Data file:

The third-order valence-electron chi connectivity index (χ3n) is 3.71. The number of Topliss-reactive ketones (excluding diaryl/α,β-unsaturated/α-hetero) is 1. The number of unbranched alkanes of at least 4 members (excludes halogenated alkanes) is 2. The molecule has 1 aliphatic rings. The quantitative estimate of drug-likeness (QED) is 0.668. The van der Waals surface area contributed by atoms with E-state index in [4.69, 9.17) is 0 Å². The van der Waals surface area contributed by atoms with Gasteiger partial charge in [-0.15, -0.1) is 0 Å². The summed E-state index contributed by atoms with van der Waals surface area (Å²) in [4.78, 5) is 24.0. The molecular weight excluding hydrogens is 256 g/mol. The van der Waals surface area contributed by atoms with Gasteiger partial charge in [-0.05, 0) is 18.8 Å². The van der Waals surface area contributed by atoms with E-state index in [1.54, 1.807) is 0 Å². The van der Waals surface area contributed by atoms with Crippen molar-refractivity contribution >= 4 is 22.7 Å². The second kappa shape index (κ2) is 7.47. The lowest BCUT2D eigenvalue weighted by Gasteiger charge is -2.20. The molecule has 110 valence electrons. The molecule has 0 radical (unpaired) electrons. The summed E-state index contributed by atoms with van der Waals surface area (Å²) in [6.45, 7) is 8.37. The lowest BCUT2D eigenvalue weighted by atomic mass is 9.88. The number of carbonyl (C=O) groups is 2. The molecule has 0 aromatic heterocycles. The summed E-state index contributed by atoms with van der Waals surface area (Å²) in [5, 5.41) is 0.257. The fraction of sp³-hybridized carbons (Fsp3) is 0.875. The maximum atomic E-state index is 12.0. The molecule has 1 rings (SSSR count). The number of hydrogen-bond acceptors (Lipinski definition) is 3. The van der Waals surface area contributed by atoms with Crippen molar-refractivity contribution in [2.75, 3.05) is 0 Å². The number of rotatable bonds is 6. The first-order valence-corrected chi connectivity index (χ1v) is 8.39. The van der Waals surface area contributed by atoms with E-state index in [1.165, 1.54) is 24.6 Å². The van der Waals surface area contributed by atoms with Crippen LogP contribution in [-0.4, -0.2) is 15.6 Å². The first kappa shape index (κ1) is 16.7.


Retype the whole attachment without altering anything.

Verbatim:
The third-order valence-electron chi connectivity index (χ3n) is 3.71. The number of Topliss-reactive ketones (excluding diaryl/α,β-unsaturated/α-hetero) is 1. The number of unbranched alkanes of at least 4 members (excludes halogenated alkanes) is 2. The molecule has 1 aliphatic rings. The quantitative estimate of drug-likeness (QED) is 0.668. The van der Waals surface area contributed by atoms with E-state index in [4.69, 9.17) is 0 Å². The van der Waals surface area contributed by atoms with Gasteiger partial charge in [-0.15, -0.1) is 0 Å². The summed E-state index contributed by atoms with van der Waals surface area (Å²) in [4.78, 5) is 24.0. The molecular weight excluding hydrogens is 256 g/mol. The van der Waals surface area contributed by atoms with Gasteiger partial charge in [-0.05, 0) is 18.8 Å². The van der Waals surface area contributed by atoms with E-state index in [1.54, 1.807) is 0 Å². The van der Waals surface area contributed by atoms with Crippen molar-refractivity contribution >= 4 is 22.7 Å². The second kappa shape index (κ2) is 7.47. The lowest BCUT2D eigenvalue weighted by Gasteiger charge is -2.20. The molecule has 110 valence electrons. The molecule has 0 radical (unpaired) electrons. The summed E-state index contributed by atoms with van der Waals surface area (Å²) in [6.45, 7) is 8.37. The lowest BCUT2D eigenvalue weighted by atomic mass is 9.88. The number of carbonyl (C=O) groups is 2. The molecule has 0 aromatic heterocycles. The summed E-state index contributed by atoms with van der Waals surface area (Å²) in [5, 5.41) is 0.257. The fraction of sp³-hybridized carbons (Fsp3) is 0.875. The maximum atomic E-state index is 12.0. The molecule has 1 rings (SSSR count). The number of hydrogen-bond acceptors (Lipinski definition) is 3. The van der Waals surface area contributed by atoms with Crippen molar-refractivity contribution in [2.75, 3.05) is 0 Å². The number of rotatable bonds is 6. The first-order valence-corrected chi connectivity index (χ1v) is 8.39. The van der Waals surface area contributed by atoms with E-state index in [1.165, 1.54) is 24.6 Å². The van der Waals surface area contributed by atoms with Crippen LogP contribution in [-0.4, -0.2) is 15.6 Å². The first kappa shape index (κ1) is 16.7.